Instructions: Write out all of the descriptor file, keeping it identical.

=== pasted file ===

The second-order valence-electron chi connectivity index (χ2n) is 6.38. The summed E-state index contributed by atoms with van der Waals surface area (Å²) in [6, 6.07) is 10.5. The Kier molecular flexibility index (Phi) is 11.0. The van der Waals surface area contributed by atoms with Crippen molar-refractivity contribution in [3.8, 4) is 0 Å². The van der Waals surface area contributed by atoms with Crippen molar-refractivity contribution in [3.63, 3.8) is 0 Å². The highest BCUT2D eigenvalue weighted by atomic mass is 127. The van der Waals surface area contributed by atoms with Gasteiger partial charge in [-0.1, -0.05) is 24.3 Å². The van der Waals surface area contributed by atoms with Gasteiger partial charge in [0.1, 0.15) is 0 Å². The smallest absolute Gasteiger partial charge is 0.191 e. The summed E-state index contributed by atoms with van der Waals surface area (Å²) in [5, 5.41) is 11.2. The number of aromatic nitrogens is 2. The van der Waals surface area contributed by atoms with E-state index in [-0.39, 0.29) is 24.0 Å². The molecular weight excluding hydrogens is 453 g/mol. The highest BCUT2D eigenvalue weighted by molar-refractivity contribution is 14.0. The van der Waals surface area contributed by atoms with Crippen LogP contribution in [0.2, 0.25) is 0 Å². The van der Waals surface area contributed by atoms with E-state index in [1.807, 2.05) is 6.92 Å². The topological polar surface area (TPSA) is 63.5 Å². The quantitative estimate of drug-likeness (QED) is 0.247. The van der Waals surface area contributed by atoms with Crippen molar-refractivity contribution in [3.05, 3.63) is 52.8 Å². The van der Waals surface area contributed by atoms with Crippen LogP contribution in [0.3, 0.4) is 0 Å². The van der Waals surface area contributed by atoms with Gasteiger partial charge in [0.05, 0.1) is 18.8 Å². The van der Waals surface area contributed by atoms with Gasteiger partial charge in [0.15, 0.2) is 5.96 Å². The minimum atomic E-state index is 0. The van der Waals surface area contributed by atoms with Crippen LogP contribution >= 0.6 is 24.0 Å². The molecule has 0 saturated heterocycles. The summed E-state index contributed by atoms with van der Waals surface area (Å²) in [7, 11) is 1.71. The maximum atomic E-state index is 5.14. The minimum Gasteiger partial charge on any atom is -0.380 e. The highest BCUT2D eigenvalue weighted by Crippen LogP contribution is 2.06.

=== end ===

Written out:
The second-order valence-electron chi connectivity index (χ2n) is 6.38. The summed E-state index contributed by atoms with van der Waals surface area (Å²) in [6, 6.07) is 10.5. The Kier molecular flexibility index (Phi) is 11.0. The van der Waals surface area contributed by atoms with Crippen molar-refractivity contribution in [3.8, 4) is 0 Å². The van der Waals surface area contributed by atoms with Crippen molar-refractivity contribution in [3.63, 3.8) is 0 Å². The highest BCUT2D eigenvalue weighted by atomic mass is 127. The van der Waals surface area contributed by atoms with Gasteiger partial charge in [-0.1, -0.05) is 24.3 Å². The van der Waals surface area contributed by atoms with Gasteiger partial charge in [0.1, 0.15) is 0 Å². The smallest absolute Gasteiger partial charge is 0.191 e. The summed E-state index contributed by atoms with van der Waals surface area (Å²) in [5, 5.41) is 11.2. The number of aromatic nitrogens is 2. The van der Waals surface area contributed by atoms with E-state index in [-0.39, 0.29) is 24.0 Å². The molecular weight excluding hydrogens is 453 g/mol. The highest BCUT2D eigenvalue weighted by molar-refractivity contribution is 14.0. The van der Waals surface area contributed by atoms with Crippen LogP contribution in [0.2, 0.25) is 0 Å². The van der Waals surface area contributed by atoms with E-state index in [1.807, 2.05) is 6.92 Å². The topological polar surface area (TPSA) is 63.5 Å². The quantitative estimate of drug-likeness (QED) is 0.247. The van der Waals surface area contributed by atoms with Crippen molar-refractivity contribution in [3.05, 3.63) is 52.8 Å². The van der Waals surface area contributed by atoms with Crippen LogP contribution in [0.3, 0.4) is 0 Å². The van der Waals surface area contributed by atoms with Gasteiger partial charge in [0.05, 0.1) is 18.8 Å². The van der Waals surface area contributed by atoms with Gasteiger partial charge in [0.15, 0.2) is 5.96 Å². The minimum atomic E-state index is 0. The van der Waals surface area contributed by atoms with Crippen LogP contribution >= 0.6 is 24.0 Å². The molecule has 0 saturated heterocycles. The summed E-state index contributed by atoms with van der Waals surface area (Å²) in [7, 11) is 1.71. The maximum atomic E-state index is 5.14. The minimum Gasteiger partial charge on any atom is -0.380 e. The highest BCUT2D eigenvalue weighted by Crippen LogP contribution is 2.06.